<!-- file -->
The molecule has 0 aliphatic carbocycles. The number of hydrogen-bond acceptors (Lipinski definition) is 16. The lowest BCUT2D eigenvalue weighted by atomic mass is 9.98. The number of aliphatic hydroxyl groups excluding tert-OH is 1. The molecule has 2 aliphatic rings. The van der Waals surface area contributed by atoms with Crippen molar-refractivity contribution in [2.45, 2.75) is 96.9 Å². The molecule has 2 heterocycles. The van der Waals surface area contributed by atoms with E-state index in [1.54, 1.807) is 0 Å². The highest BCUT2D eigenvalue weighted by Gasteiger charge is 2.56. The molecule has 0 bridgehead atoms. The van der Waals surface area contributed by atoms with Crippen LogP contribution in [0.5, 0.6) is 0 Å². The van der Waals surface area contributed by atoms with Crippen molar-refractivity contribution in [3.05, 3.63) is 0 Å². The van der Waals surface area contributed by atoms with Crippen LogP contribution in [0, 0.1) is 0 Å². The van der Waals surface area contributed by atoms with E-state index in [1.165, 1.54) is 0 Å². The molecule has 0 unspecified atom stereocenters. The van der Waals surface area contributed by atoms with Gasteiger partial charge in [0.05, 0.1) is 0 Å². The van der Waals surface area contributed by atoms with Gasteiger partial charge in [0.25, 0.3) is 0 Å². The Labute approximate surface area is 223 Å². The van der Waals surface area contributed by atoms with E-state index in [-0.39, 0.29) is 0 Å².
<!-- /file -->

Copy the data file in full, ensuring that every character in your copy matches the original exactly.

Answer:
The molecule has 0 aliphatic carbocycles. The number of hydrogen-bond acceptors (Lipinski definition) is 16. The lowest BCUT2D eigenvalue weighted by atomic mass is 9.98. The number of aliphatic hydroxyl groups excluding tert-OH is 1. The molecule has 2 aliphatic rings. The van der Waals surface area contributed by atoms with Crippen molar-refractivity contribution in [2.45, 2.75) is 96.9 Å². The molecule has 2 heterocycles. The van der Waals surface area contributed by atoms with E-state index in [1.54, 1.807) is 0 Å². The highest BCUT2D eigenvalue weighted by Gasteiger charge is 2.56. The molecule has 0 bridgehead atoms. The van der Waals surface area contributed by atoms with Crippen LogP contribution in [0.5, 0.6) is 0 Å². The van der Waals surface area contributed by atoms with Crippen molar-refractivity contribution in [3.05, 3.63) is 0 Å². The van der Waals surface area contributed by atoms with Crippen LogP contribution in [0, 0.1) is 0 Å². The van der Waals surface area contributed by atoms with E-state index in [1.165, 1.54) is 0 Å². The molecule has 0 unspecified atom stereocenters. The van der Waals surface area contributed by atoms with Gasteiger partial charge in [0.05, 0.1) is 0 Å². The van der Waals surface area contributed by atoms with Gasteiger partial charge in [0.25, 0.3) is 0 Å². The Labute approximate surface area is 223 Å². The van der Waals surface area contributed by atoms with E-state index in [-0.39, 0.29) is 0 Å².